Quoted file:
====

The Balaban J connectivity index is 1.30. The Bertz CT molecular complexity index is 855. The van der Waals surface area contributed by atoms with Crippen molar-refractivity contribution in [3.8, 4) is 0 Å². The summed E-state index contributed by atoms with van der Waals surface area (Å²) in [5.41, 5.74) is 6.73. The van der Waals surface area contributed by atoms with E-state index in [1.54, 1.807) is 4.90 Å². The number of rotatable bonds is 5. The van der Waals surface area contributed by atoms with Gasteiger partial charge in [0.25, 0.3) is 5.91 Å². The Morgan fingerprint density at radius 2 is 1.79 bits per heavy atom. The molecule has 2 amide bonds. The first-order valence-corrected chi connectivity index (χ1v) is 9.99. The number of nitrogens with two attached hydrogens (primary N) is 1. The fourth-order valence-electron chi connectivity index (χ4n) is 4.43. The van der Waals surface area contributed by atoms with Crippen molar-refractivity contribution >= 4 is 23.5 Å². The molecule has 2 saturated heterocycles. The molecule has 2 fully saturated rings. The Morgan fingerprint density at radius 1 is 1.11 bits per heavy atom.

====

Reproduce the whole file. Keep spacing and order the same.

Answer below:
The Balaban J connectivity index is 1.30. The Bertz CT molecular complexity index is 855. The van der Waals surface area contributed by atoms with Crippen molar-refractivity contribution in [3.8, 4) is 0 Å². The summed E-state index contributed by atoms with van der Waals surface area (Å²) in [5.41, 5.74) is 6.73. The van der Waals surface area contributed by atoms with E-state index in [1.54, 1.807) is 4.90 Å². The number of rotatable bonds is 5. The van der Waals surface area contributed by atoms with Gasteiger partial charge in [0.25, 0.3) is 5.91 Å². The Morgan fingerprint density at radius 2 is 1.79 bits per heavy atom. The molecule has 2 amide bonds. The first-order valence-corrected chi connectivity index (χ1v) is 9.99. The number of nitrogens with two attached hydrogens (primary N) is 1. The fourth-order valence-electron chi connectivity index (χ4n) is 4.43. The van der Waals surface area contributed by atoms with Crippen molar-refractivity contribution >= 4 is 23.5 Å². The molecule has 2 saturated heterocycles. The molecule has 2 fully saturated rings. The Morgan fingerprint density at radius 1 is 1.11 bits per heavy atom.